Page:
Flying Camel Spin - A back camel spin from a jump entry.
Illusion Spin - A spin with a basic position similar to the camel. However, instead of remaining in a fixed position throughout the spin, the skater's body shifts up and down while the skater is spinning coinciding with the rotational speed so that the "low point" is always at the same point on the circle. This creates and image of "cart-wheeling" during a spin.
Doughnut Spin - A camel spin with the skater pulling the free leg backward with one or both arms towards the head while arching the back to create a horizontal circular shape like a doughnut with the body.
Butterfly Spin - A flying spin similar to the death drop but with a two-foot, twisting takeoff rather than an Axel-like takeoff.
The Axel is the most difficult edge jump. It was invented in 1882 by Norway's Axel Paulsen. The axel takes off from a forward position on the left outside edge. The skater must then rotate 1 1/2, 2 1/2 or 3 1/2 times before landing on the right back outside edge. The triple axel is the biggest challenge for women. Midori Ito was the first female to land the Triple Axel in competition in 1988.
The Lutz is a toe jump invented by Austrian athlete Alois Lutz in the 1930's. It is a difficult jump for most skaters because of the counter-rotational entry. In other words, you enter into the jump a different direction than you rotate in the air. While skating backwards on the left foot, back outside edge, the skater uses the toe pick to vault into the air. After making 1,2 or 3 rotations the skater would then land on his right foot, outside edge.
The Flip Jump was created by American skater Bruce Mapes in 1913, also the inventor of the Toe Loop. This is a toe jump that seems similar to the Salchow because of the initial 3-turn take off. The skater moves forward on the left leg and makes a 3-turn to get into the backward position. Skating backward on the left foot, back inside edge, the skater would then use the toe pick of her right leg to vault her into the air. After making 1,2 or 3 revolutions the skater would then land backwards on the right foot, outside edge.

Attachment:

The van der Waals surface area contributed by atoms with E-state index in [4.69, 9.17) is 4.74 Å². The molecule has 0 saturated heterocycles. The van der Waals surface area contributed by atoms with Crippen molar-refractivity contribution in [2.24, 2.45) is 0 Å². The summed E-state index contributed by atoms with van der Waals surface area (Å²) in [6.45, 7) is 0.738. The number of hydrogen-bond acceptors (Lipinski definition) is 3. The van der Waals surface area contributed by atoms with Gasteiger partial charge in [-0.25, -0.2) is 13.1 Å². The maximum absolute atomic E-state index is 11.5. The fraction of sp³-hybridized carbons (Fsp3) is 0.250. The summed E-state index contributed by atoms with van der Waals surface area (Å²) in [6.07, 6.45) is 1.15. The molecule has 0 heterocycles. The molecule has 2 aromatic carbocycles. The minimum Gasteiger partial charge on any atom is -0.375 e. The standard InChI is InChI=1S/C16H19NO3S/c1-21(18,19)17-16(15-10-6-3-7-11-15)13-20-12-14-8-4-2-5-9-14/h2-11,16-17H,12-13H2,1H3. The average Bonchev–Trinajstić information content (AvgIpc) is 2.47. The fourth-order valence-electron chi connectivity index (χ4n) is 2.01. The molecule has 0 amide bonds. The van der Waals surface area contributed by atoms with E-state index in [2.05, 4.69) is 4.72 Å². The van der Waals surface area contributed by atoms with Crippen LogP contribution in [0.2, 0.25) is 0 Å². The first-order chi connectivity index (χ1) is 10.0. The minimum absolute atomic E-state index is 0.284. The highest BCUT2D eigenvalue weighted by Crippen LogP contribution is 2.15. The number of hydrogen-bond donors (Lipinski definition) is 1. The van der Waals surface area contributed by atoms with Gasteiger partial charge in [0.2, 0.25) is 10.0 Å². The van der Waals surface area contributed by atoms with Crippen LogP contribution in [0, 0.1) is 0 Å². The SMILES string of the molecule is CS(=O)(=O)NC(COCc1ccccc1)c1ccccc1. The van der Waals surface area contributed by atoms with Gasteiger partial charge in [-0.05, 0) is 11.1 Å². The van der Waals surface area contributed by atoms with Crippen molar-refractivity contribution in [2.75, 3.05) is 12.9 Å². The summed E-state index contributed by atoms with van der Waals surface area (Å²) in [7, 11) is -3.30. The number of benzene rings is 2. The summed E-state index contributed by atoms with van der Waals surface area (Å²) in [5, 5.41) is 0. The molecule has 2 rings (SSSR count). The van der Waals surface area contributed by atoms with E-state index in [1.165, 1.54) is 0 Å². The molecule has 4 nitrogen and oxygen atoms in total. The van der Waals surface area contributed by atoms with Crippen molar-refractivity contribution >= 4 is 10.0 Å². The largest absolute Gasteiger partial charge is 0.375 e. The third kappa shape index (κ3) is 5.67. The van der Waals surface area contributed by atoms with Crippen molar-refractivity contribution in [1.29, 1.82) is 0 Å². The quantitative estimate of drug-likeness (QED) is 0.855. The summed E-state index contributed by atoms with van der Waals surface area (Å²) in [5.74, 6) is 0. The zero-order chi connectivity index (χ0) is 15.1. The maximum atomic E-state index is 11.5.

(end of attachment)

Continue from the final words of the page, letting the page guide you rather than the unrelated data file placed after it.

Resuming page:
The Salchow is an edge jump created by Sweden's Ulrich Salchow (gold medalist, 1908). Skating forward on the left foot the skater would make a 3-turn to get into a backward position. Continuing backward on the left foot the skater would ten take off on the left back inside edge by swinging the right leg forward and around in a wide scooping motion to make 1, 2 or 3 revolutions. She would then land backwards on the right foot, outside edge.
The Loop Jump is an edge jump invented by German skater Werner Rittberger in 1910. The skater starts by skating backwards stepping onto her right foot, back outside edge, then swivels her arms to the right and moves her left leg forward. As she leaps, twisting left and crossing left leg over right, she would make 1, 2, or 3 rotations. She would then land on her right foot, outside edge, and follow through by swinging her left leg behind.
The Toe Loop was invented by American skater Bruce Mapes in 1920. This jump takes off going backwards on the right outside edge. As the skater leaps into the air he would twist left, crossing his left leg over the right, make 1,2 or 3 revolutions and land on the right outside edge. Then swing his left leg behind to follow through.
New to figure skating and not sure what the difference is between a Lutz and a Salchow? Kinzie's Closet has put together a glossary of terms for ice skating jumps and spins to help you figure it out.
Scroll down to see the different Spins.
Figure Skating Jumps
Ice skating jumps are an important part of competitive figure skating. There are triples, doubles and quads. There are Toe Loops, Loops, Flips, Salchows, Axels, Lutzs and Sequence Jumps. All those different jumps are identified by their take-off edges and the number of revolutions completed. A revolution is how many times the skater turns in the air. A double is two revolutions, a triple is three revolutions and a quad is four revolutions.
A figure skate has two edges. If you were to turn a figure skate upside down and look down the middle of the blade, you would notice a hollow groove in the shape of a U. This is what creates the inside and outside edges of the blade. The inside edge would be on the inside of your foot and the outside edge would be on the outside of your foot.
Jumps can be performed in a clockwise or counterclockwise rotation and this is usually determined by whether you are right handed or left handed. All jumps are landed on a back outside edge (with the exception of a few jump variations) and all jumps are classified as "edge jumps" or "toe jumps". Edge jumps take off on an inside or outside edge without the assistance of a toe pick. Toe jumps take off with assistance from the toe pick which vaults the skater in the air.
Combination jumps are two or more jumps in succession that have the same take-off edge as the landing edge from the first jump. For instance, an axel jump followed by a triple toe loop then a double toe loop.
The six most common jumps recognizes by the ISU (International Skating Union) in order from the least difficult (top) to the most difficult (bottom)